However this was a trip that might never have happened if Dr. John McLoughlin, Chief Factor for Hudson’s Bay Company’s Fort Vancouver had had his way.   Dr. McLoughlin had protested to the governors in London from the beginning when they informed him of their plans to build a steamship for the Columbia River trade.  His reasoning was not uncommon when faced with a new technology.  “Why, there was nothing that could displace sails and God’s own wind for propulsion.  If the steamship is found on full trial not to answer so well as expected, will you please inform me if we are nevertheless to keep her or send her home or sell her?”  Despite his protests, the management in England proceeded with their plans and the construction of the Beaver.  (Boiler of Pacific’s First Steamship Here by William J. Betts)

Upon arrival at Fort Vancouver the paddle wheels were installed, and the engine and boiler tested and at 3:30 on a Tuesday morning, May 17, 1836, the SS Beaver weighed anchor and pulled away from the bank.  The little steamship traveling under her own power for the first time, proudly steamed down the Columbia River.  Captain Horne, her first skipper, pulled the whistle lanyard.  Dogs howled at the strange noise and the Indians ran infer of the “fire canoe” that howled like a wolf.  ((Boiler of Pacific’s First Steamship Here by William J. Betts)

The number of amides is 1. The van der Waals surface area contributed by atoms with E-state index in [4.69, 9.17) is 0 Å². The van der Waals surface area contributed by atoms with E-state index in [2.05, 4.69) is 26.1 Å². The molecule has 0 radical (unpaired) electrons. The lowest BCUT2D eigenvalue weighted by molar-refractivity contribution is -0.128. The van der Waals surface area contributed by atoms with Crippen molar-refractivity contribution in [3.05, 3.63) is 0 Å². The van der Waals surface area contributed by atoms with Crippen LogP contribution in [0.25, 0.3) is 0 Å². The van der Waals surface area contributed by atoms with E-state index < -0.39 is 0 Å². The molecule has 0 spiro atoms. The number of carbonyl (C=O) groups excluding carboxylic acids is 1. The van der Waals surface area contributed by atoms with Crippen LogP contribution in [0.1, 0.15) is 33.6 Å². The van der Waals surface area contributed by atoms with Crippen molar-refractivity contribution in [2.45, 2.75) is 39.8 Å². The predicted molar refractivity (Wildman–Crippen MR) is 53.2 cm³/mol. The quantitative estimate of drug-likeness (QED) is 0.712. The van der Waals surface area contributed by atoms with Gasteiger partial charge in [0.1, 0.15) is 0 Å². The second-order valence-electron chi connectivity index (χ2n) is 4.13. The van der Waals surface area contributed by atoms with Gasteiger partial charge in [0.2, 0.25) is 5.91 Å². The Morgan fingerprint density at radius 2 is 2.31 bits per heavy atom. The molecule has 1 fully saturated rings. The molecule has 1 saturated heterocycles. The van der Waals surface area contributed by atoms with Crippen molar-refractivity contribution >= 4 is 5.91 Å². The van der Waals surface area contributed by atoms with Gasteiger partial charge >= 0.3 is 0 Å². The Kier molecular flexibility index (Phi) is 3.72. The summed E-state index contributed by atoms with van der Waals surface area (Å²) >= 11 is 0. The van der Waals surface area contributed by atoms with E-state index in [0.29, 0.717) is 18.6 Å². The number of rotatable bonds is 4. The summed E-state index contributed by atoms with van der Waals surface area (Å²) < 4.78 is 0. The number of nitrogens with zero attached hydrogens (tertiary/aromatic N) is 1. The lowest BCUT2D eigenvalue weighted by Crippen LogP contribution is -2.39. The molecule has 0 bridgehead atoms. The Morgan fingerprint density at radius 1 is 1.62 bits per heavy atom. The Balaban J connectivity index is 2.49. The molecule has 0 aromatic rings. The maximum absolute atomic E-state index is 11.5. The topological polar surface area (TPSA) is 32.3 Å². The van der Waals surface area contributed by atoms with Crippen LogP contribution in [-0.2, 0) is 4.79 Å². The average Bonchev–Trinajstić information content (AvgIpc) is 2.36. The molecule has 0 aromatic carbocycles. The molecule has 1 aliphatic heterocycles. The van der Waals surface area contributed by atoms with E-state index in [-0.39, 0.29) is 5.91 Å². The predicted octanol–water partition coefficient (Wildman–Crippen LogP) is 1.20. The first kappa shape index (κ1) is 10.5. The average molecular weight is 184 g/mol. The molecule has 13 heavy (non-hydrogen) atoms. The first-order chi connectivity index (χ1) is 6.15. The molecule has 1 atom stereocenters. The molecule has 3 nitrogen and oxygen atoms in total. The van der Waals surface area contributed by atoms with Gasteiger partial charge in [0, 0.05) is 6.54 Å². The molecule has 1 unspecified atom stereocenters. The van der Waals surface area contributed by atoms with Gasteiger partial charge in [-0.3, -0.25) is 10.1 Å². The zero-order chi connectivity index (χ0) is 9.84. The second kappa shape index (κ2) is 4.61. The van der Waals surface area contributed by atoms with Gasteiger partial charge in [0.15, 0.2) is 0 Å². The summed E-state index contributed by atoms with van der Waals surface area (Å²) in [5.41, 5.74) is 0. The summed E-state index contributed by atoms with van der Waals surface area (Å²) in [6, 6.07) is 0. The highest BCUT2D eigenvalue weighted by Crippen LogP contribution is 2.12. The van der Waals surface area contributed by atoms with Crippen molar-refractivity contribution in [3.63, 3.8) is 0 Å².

In the beginning while running a freight and passenger run between Fort Vancouver and Fort Nisqually Hudson Bay Company discovered it was too costly to continue.  Later the SS Beaver was transferred permanently to Fort Nisqually.  It was during this time that she became a patrol and trading boat running between Fort Nisqually and the northern trading posts.  Her trips sometimes took her as far as Russian Sitka (Alaska) and visited nearly every bay and inlet between Russian Sitka and Puget Sound to trade with the Indians.  (Boiler of Pacific’s First Steamship Here by William J. Betts)

The northern tribes -Haidas, Tlingit and Kwakiutl were much more warlike than their neighbors to the south.  As a result the SS Beaver and her crew always had to take precautions against surprise attacks.  “The decks were protected by boarding nettings to prevent access by the natives otherwise than the gangways, and more than thirty Indians were never allowed on deck at one time, unless they were accompanied by their wives and children” according to Edward Huggins, the last chief factor at Nisqually House.  (Boiler of Pacific’s First Steamship Here by William J. Betts)